The transnational teaching team consisted of the subject coordinator from UOW Australia, three UOW sessional tutors, the subject coordinator from INTI Malaysia, a project team member from INTI and two project team members from UOW. The teaching team was diverse in relation to cultural and linguistic background, years of experience teaching in transnational education programs, age and academic qualifications.

The focus of the participatory action learning (PAL) project

The team, designed, implemented and evaluated a participatory action learning project which focused on:

  • using social media technologies to enhance or enable student interaction across sites and create a sense of student belonging to an international community of learners.
  • supporting students to develop intercultural communication skills and perspectives and self and peer feedback skills for the global public sphere.
  • providing students with access to a range of perspectives on media and communications for international collaboration.
  • supporting student development of an online professional portfolio.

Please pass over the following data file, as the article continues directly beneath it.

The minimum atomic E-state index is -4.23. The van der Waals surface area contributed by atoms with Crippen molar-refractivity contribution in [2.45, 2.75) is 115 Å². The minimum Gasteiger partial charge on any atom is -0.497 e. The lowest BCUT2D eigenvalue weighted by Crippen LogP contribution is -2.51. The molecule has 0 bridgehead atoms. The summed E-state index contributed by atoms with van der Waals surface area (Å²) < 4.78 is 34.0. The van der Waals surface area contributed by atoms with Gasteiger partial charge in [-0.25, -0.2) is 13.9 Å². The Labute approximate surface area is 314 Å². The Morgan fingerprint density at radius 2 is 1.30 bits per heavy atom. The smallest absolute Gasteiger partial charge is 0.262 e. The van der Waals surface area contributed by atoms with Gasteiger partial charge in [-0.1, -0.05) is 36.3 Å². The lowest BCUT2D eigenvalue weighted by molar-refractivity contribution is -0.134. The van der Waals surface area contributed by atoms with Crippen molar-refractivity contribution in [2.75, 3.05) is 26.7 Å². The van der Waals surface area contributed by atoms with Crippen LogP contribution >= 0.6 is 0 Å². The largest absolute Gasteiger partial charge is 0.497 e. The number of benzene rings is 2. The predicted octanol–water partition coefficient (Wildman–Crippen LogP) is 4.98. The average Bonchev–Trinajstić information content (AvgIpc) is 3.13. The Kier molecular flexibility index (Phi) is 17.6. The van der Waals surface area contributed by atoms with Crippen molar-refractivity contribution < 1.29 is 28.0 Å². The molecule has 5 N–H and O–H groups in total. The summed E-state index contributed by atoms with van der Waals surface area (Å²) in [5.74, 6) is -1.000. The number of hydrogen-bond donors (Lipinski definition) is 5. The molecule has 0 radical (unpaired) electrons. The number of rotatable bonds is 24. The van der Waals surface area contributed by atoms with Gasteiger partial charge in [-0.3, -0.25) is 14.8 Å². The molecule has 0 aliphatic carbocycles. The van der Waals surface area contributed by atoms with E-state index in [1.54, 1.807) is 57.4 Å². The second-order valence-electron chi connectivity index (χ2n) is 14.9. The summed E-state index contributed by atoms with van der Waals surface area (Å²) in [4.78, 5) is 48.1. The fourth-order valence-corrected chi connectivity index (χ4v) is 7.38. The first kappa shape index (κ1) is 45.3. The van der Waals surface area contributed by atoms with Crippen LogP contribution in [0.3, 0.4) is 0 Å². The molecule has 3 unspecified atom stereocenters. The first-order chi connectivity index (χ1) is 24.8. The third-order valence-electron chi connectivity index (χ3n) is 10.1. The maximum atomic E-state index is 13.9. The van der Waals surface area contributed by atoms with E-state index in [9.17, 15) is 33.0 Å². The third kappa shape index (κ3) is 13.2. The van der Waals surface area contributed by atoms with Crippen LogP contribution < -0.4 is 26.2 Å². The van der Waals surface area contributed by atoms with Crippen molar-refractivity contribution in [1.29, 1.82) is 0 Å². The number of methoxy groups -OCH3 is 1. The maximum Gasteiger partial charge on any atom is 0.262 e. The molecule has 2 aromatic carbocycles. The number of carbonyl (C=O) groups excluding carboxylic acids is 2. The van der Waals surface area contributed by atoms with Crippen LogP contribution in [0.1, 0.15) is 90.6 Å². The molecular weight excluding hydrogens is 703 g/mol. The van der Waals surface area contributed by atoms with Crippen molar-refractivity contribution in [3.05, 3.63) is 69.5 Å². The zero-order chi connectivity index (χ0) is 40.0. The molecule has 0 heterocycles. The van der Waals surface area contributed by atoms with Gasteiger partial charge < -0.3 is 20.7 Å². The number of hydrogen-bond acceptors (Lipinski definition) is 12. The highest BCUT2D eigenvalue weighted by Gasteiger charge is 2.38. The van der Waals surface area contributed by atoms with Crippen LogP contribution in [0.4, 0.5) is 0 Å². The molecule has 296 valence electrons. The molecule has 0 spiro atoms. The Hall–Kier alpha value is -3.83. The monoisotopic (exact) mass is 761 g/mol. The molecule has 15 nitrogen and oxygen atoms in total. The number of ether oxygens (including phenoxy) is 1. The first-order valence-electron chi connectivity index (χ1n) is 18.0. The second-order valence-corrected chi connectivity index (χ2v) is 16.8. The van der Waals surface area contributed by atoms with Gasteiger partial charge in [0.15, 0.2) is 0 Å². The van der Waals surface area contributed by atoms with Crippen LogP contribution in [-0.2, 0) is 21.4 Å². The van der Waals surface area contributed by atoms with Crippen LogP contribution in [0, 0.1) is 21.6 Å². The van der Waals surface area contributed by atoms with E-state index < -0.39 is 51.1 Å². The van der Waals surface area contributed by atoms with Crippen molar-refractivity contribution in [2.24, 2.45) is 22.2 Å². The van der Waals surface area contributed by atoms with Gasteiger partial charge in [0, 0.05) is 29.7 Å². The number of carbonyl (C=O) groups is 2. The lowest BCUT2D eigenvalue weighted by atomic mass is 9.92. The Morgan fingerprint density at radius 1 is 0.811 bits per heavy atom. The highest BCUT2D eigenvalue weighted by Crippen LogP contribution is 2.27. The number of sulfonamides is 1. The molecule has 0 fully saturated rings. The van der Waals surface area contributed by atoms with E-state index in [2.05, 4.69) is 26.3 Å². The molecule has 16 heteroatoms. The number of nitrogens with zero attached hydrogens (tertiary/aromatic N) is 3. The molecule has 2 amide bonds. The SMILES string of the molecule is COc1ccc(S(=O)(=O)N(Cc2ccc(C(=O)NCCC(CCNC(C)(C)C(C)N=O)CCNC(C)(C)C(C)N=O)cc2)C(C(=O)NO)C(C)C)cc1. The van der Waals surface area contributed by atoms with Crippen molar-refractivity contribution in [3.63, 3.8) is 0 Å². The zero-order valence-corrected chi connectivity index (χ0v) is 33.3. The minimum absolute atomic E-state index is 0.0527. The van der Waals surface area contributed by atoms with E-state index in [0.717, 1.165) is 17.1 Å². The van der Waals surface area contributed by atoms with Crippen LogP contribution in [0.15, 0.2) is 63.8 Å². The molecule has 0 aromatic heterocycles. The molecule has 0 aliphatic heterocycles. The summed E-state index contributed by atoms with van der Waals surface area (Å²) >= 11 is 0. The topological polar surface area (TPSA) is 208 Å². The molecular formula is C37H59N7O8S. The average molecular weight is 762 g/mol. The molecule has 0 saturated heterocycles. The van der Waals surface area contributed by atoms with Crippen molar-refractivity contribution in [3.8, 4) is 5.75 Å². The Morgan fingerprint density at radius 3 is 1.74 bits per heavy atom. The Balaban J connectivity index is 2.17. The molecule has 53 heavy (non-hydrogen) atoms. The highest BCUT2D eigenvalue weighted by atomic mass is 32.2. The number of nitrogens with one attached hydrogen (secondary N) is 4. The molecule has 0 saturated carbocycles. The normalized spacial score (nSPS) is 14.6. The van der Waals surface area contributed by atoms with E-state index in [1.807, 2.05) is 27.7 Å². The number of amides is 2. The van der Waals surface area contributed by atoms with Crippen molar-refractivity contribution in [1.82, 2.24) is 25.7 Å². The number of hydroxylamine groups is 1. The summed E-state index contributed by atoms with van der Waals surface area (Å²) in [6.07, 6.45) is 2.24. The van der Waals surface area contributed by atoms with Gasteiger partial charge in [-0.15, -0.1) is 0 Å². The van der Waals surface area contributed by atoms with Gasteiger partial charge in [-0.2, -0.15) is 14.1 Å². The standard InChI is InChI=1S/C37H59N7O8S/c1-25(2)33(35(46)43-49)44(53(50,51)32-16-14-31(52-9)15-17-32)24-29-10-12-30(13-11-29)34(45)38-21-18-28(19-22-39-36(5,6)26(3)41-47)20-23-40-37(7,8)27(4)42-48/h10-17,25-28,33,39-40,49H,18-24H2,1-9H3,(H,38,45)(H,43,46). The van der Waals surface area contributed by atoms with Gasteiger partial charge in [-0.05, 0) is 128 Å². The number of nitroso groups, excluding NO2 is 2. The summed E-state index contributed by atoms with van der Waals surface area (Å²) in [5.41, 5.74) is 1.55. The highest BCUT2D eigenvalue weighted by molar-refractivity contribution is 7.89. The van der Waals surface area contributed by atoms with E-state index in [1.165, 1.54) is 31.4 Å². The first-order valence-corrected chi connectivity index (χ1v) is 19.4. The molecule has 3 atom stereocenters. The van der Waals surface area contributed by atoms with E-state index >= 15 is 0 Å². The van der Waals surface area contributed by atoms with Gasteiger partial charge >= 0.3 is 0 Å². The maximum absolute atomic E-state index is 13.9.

• conducting the ‘bloggies’ – awards to recognise student achievement across sites.
  • developing parity in assessment across sites through co-developing assessment rubrics, moderating and calibrating assessment tasks.

What did the professional practice development consist of? How was the PAL project conducted?

The transnational teaching team met via video-conference 6 times during a 15-week period for about 2 hours each time. Project team members from UOW and INTI facilitated the video-conference workshops and worked alongside the transnational teaching team to design, implement and evaluate the PAL project. In between the video-conference workshops project team members developed scholarly guides and gathered existing resources on the issues related to the PAL project undertaken by the teaching team. Sub-groups of the teaching team met between workshops to progress the project. A shared Moodle site to enhance communication and a shared Dropbox for resources were established.

Principles underpinning practice development with transnational teaching teams

The following principles guided the design of the professional development processes used. The professional development processes and PAL projects: